Plaintiffs Sanctioned For Lack of Pre-Suit Research

     RICHMOND, Va. (CN) – The plaintiffs in a racial discrimination case against a Virginia school attorney failed to adequately investigate their claims and therefore are subject to sanction, a federal judge ruled.
     Patrick Andriano, an attorney with Reed Smith LLP, asked for the sanctions against the plaintiffs while their lawsuit against him, the Virginia Department of Education, and several local school districts was pending.
     The underlying complaint alleged a series incidents of discrimination against black and special education students at four Virginia school districts, and asserted federal and state law claims against principals, teachers, and two attorneys, including Andriano.
     The lawsuit identified Adriano as representing the Essex, Nottaway, Henrico and Chesterfield County School Boards, accused him of, among other things, essentially encouraging them to ignore complaints of discrimination.
     The court dismissed the case against all parties on Sept, 23, 2014, but in doing so retained jurisdiction over Andriano’s sanctions motion.
     According to the ruling, Andriano’s argument was that the plaintiffs filed their lawsuit merely to harass the defendants and not with “the sincere and central purpose of vindicating rights in court.”
     Specifically, Andriano argued that the claims against him lacked a legal basis; lacked any factual basis; and were filed for an improper purpose.
     He also noted the plaintiffs were told the allegations they were making had no factual basis, but they went ahead with filing an amended complaint.
     In ruling in Andriano’s favor, Senior U.S. District Judge Robert Payne found the plaintiffs’ lawsuit was fatally flawed in two respects: They had failed to exhaust available administrative remedies before proceeding with litigation, and that they failed to conduct the reasonable inquiry required as the basis of their claims.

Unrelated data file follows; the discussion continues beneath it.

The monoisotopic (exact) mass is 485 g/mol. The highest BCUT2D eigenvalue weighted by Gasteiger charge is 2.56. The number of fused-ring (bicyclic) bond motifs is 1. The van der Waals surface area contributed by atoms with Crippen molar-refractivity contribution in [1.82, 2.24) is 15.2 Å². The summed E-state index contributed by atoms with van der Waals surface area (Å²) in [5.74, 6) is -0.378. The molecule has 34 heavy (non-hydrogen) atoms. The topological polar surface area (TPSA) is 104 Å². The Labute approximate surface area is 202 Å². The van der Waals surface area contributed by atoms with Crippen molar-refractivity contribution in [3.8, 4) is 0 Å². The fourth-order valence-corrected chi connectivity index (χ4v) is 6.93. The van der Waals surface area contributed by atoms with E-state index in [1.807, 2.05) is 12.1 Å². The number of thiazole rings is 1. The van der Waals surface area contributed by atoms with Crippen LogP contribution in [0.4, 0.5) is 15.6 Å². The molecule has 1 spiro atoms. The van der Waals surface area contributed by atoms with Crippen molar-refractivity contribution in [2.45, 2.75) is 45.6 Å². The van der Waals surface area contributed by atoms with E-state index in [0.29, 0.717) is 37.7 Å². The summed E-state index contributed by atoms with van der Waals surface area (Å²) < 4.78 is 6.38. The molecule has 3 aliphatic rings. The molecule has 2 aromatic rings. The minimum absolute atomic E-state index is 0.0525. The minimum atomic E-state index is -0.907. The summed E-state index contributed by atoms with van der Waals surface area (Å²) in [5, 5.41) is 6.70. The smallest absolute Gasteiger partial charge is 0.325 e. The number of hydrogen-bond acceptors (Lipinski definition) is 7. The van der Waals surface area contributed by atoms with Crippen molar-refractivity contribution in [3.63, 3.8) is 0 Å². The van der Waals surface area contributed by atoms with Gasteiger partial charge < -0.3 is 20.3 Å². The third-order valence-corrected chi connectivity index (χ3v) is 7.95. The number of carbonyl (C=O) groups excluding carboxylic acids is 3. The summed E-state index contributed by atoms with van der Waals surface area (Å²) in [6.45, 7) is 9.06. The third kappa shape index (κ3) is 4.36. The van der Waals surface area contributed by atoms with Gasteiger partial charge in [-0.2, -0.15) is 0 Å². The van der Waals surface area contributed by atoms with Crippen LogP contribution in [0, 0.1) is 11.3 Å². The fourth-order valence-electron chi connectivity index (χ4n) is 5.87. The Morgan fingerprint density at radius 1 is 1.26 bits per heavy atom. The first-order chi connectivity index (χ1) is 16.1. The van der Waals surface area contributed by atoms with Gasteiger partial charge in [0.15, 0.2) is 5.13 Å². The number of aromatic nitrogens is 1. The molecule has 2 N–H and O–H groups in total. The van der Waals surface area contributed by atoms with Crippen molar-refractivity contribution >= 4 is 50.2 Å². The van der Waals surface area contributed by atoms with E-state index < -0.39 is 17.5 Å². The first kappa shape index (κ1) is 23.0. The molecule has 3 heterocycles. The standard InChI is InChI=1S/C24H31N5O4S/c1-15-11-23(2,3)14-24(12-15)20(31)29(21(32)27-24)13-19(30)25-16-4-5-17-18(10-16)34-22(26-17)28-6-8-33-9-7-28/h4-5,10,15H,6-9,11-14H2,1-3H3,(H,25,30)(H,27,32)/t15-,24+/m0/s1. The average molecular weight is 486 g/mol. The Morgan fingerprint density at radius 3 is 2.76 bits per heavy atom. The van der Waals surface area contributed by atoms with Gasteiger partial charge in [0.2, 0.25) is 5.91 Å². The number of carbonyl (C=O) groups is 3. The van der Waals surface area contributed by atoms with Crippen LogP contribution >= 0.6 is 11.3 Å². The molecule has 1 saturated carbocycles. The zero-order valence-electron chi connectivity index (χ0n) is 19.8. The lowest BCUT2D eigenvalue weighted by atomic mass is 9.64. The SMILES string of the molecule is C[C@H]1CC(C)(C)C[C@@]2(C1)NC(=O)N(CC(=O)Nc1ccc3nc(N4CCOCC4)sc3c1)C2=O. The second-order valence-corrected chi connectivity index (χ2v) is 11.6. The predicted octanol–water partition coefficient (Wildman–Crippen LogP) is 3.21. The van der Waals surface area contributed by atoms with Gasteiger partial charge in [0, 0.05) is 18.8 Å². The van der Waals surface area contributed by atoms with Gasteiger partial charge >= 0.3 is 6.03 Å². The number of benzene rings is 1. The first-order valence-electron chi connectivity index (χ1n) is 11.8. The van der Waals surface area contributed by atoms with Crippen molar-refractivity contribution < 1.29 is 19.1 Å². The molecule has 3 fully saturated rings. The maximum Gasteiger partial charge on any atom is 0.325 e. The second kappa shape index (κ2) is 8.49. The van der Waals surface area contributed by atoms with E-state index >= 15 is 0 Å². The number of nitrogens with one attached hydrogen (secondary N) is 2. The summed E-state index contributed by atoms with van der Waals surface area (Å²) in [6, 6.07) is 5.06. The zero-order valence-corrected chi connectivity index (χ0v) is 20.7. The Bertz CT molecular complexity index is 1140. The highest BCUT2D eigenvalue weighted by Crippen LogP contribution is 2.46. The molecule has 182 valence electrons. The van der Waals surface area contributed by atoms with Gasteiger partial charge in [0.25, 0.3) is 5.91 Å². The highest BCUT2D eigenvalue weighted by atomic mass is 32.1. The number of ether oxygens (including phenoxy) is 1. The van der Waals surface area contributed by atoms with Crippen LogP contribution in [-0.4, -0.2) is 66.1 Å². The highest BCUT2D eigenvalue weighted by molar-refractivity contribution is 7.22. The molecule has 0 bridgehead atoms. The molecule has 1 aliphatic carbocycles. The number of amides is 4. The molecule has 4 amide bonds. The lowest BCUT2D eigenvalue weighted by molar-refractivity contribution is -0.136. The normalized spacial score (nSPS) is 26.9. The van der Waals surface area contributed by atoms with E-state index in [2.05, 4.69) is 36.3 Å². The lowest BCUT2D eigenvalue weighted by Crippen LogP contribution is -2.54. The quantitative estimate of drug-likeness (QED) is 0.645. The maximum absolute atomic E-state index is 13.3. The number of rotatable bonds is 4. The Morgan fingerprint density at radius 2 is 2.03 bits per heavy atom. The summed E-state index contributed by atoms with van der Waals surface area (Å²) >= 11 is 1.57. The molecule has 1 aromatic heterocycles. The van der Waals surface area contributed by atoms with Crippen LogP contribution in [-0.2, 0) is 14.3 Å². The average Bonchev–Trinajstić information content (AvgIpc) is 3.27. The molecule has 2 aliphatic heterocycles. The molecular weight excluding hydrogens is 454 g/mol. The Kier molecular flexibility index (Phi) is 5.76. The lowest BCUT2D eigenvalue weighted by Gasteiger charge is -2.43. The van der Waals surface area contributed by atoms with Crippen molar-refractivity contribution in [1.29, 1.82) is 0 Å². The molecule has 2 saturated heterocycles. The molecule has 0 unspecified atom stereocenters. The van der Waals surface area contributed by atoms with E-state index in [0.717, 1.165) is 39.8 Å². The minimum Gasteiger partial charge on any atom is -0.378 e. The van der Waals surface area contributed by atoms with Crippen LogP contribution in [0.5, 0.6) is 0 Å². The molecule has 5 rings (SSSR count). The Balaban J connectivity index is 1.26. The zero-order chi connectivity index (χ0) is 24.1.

To make his point, Andriano focused on one of the plaintiffs’ state law claims, that he had allegedly breached a duty “arising from a special relationship.”
     “The law of Virginia is quite clear on this subject,” Judge Payne wrote. “Plaintiffs’ counsel has not shown that any prefiling legal research was undertaken in an effort to find legal support for the ‘special relationship; assertions in the Amended Complaint. And, given the clear and settled nature of Virginia law on the subject, it is difficult to conclude that any such research was undertaken.
     “On this record then, the Court finds that there was no pre-filing inquiry into the law that applies to the special relationship assertions in the Amended Complaint,” Payne said.
     He continued, noting the record shows “a substantial basis for the allegations about
     Adriano’s presence at, and his observed conduct during, some of the meetings alleged in the Amended Complaint.
     “However, the record now shows that the allegation that Adriano was not counsel for the School Board of Essex and Nottoway Counties. Thus, “[e]ven a cursory investigation” would have revealed that Adriano did not represent the school boards for either Nottoway County or Essex County and that he was not involved in the development of IEPs for the student-plaintiffs attending schools in those counties. In sum, there was not an adequate investigation into the factual basis for allegations to the contrary.”
     Given these findings, Judge Payne concluded sanctions against the plaintiff are appropriate. He stopped short, however, of determining what the sanctions will be, directing counsel to “confer and advise” the court on the matter by January 31.

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